Golf in a crisis
We have all had our share of misery in the months of March and April as we return to the golf course. We’ve had late snow and rainy, soggy days. When we look back on those weather-related problems in the past, they pale in comparison with the issues and dangers we face in 2020 as we confront a global pandemic. The great game of golf seems puny and insignificant compared to the battles fought every day in a struggle to protect and save lives. As I contemplated a President’s Letter during a global crisis, I asked the question, “What can golf offer us at a time like this?” To my surprise, the answer is quite a bit. We’ve all known that as a game, golf offers any number of life lessons. Some of those lessons are particularly relevant in the trying times we are all facing. There are four lessons that strike me as important.
I was listening to the steady torrent of news about the coronavirus several days ago when I heard an interview with Chrissy Houlahan, the Pennsylvania Congresswoman who represents a lot of our Member Clubs and members in the 6th congressional district. Representative Houlahan noted that now is the time for “overclubbing.” Her point was that it is better to overreact in a life or death crisis than underreact. I loved her golf analogy. I know when I see a hole with a large pond fronting it, I’m going for the 6-iron rather than the 7-iron just to be sure to clear the penalty area. The reaction of our state and local officials in the GAP geography reflects that same prudence. We can all be grateful to them that they’re doing their best to keep us “dry” by overclubbing, and we all need to overclub here, too.
Protecting the Field
We all know the expression “protecting the field” in stroke play competitions. We know that an individual’s score isn’t as important as ensuring that everyone in the competition has a fair chance based solely on his or her ability and skill. Similarly, no one person’s health rises above the health of the community at-large. The constant admonitions to practice social distancing and other health measures were not solely directed at keeping some people healthy, but asking everyone to take serious steps to avoid, even unknowingly, infecting others. Protecting the field in golf preserves the integrity of the competition. Protecting the field in the case of COVID-19 saves lives.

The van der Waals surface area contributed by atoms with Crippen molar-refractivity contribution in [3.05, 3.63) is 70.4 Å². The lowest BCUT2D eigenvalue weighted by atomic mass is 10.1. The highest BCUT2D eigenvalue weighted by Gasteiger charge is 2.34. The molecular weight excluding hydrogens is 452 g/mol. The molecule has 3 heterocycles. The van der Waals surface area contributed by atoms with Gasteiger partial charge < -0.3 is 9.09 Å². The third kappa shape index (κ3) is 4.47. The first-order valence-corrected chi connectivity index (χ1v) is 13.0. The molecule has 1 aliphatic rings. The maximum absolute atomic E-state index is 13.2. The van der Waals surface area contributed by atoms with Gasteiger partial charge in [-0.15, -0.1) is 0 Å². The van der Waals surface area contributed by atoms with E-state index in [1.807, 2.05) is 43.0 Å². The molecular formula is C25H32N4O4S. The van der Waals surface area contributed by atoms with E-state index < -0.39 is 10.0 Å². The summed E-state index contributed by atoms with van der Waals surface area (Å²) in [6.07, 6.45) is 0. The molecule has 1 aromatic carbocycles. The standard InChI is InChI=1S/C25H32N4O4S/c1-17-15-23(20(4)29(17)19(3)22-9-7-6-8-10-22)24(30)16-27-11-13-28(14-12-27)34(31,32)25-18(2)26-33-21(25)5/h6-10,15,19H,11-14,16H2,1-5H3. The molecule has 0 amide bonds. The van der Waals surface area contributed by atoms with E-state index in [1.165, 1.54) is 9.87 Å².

Maintaining Calm Under Pressure
Standing over a four-foot putt with the game on the line is unnerving. As the memories of all of the four-footers I’ve missed flood my brain (and given the number I’ve missed, it would be more like a deluge), my palms start to sweat and my hands begin to strangle the putter. This reaction, of course, virtually guarantees I’ll miss the putt. Times of greatest stress call for us to use all the techniques we use to maintain our calm when under pressure whether those be deep breaths, mindfulness or anything else that helps us, a least temporarily, keep the demons at bay.
Focus on the Next Hole Not the Last One
All of us have walked off the green after a catastrophe of a hole. I remember one memorable disaster that included two OBs, a water ball and three in the bunker. Thank God for equitable stroke control (I know that has since been retired) because I didn’t have the calculator I needed to determine my score on the hole. There’s nothing harder to forget than a true calamity, yet we know that winning requires focus on the next hole. No one doubts that this pandemic has been a crisis of epic proportions. Yet we can all focus just a little on the next hole and look forward to happier and healthier times. To all – be well and stay safe!
T. Quinn Spitzer